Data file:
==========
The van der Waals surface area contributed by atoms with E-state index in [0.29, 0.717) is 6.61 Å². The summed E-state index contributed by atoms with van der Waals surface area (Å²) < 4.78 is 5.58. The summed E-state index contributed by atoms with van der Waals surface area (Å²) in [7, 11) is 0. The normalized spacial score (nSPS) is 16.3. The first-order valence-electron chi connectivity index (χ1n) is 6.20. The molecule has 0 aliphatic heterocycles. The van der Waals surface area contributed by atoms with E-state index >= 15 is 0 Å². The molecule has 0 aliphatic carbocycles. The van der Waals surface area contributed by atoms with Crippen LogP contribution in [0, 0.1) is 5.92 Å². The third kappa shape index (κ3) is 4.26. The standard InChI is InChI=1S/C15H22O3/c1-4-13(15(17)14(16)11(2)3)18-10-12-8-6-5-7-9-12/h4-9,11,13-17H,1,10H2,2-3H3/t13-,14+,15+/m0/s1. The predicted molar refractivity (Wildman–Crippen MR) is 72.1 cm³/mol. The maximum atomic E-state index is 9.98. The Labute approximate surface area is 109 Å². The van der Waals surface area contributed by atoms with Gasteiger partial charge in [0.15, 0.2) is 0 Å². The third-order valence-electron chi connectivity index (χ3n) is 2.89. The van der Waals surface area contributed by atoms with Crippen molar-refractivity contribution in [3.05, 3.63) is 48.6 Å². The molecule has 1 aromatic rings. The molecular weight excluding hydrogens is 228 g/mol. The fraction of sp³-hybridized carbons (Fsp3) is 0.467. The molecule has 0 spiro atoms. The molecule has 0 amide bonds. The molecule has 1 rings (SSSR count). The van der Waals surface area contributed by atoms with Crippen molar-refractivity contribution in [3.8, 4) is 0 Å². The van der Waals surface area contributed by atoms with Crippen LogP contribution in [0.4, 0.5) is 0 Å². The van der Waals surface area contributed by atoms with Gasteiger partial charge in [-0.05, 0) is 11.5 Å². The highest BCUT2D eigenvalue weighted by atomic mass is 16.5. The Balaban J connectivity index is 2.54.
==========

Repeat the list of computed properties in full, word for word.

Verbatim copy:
The van der Waals surface area contributed by atoms with E-state index in [0.29, 0.717) is 6.61 Å². The summed E-state index contributed by atoms with van der Waals surface area (Å²) < 4.78 is 5.58. The summed E-state index contributed by atoms with van der Waals surface area (Å²) in [7, 11) is 0. The normalized spacial score (nSPS) is 16.3. The first-order valence-electron chi connectivity index (χ1n) is 6.20. The molecule has 0 aliphatic heterocycles. The van der Waals surface area contributed by atoms with E-state index >= 15 is 0 Å². The molecule has 0 aliphatic carbocycles. The van der Waals surface area contributed by atoms with Crippen LogP contribution in [0, 0.1) is 5.92 Å². The third kappa shape index (κ3) is 4.26. The standard InChI is InChI=1S/C15H22O3/c1-4-13(15(17)14(16)11(2)3)18-10-12-8-6-5-7-9-12/h4-9,11,13-17H,1,10H2,2-3H3/t13-,14+,15+/m0/s1. The predicted molar refractivity (Wildman–Crippen MR) is 72.1 cm³/mol. The maximum atomic E-state index is 9.98. The Labute approximate surface area is 109 Å². The van der Waals surface area contributed by atoms with Gasteiger partial charge in [0.15, 0.2) is 0 Å². The third-order valence-electron chi connectivity index (χ3n) is 2.89. The van der Waals surface area contributed by atoms with Crippen molar-refractivity contribution in [3.05, 3.63) is 48.6 Å². The molecule has 1 aromatic rings. The molecular weight excluding hydrogens is 228 g/mol. The fraction of sp³-hybridized carbons (Fsp3) is 0.467. The molecule has 0 spiro atoms. The molecule has 0 amide bonds. The molecule has 1 rings (SSSR count). The van der Waals surface area contributed by atoms with Crippen molar-refractivity contribution in [3.8, 4) is 0 Å². The van der Waals surface area contributed by atoms with Crippen LogP contribution in [0.4, 0.5) is 0 Å². The van der Waals surface area contributed by atoms with Gasteiger partial charge in [-0.05, 0) is 11.5 Å². The highest BCUT2D eigenvalue weighted by atomic mass is 16.5. The Balaban J connectivity index is 2.54.